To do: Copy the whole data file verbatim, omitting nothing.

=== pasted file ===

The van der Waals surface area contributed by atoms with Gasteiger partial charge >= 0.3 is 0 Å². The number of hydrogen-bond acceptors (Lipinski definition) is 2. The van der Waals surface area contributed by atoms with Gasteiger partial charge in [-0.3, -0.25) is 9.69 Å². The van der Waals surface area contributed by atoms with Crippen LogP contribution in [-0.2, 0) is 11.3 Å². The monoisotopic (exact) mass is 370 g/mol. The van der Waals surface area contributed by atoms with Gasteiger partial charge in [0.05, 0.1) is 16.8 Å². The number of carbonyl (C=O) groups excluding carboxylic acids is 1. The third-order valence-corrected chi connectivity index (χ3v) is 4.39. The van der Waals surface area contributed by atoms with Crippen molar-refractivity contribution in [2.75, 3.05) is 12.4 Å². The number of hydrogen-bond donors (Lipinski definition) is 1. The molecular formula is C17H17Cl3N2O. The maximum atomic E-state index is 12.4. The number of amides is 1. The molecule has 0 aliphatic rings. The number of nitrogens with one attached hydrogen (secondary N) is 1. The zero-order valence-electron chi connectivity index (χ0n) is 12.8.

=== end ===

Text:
The van der Waals surface area contributed by atoms with Gasteiger partial charge >= 0.3 is 0 Å². The number of hydrogen-bond acceptors (Lipinski definition) is 2. The van der Waals surface area contributed by atoms with Gasteiger partial charge in [-0.3, -0.25) is 9.69 Å². The van der Waals surface area contributed by atoms with Crippen LogP contribution in [-0.2, 0) is 11.3 Å². The monoisotopic (exact) mass is 370 g/mol. The van der Waals surface area contributed by atoms with Gasteiger partial charge in [0.05, 0.1) is 16.8 Å². The number of carbonyl (C=O) groups excluding carboxylic acids is 1. The third-order valence-corrected chi connectivity index (χ3v) is 4.39. The van der Waals surface area contributed by atoms with Crippen molar-refractivity contribution in [2.75, 3.05) is 12.4 Å². The number of hydrogen-bond donors (Lipinski definition) is 1. The molecular formula is C17H17Cl3N2O. The maximum atomic E-state index is 12.4. The number of amides is 1. The molecule has 0 aliphatic rings. The number of nitrogens with one attached hydrogen (secondary N) is 1. The zero-order valence-electron chi connectivity index (χ0n) is 12.8.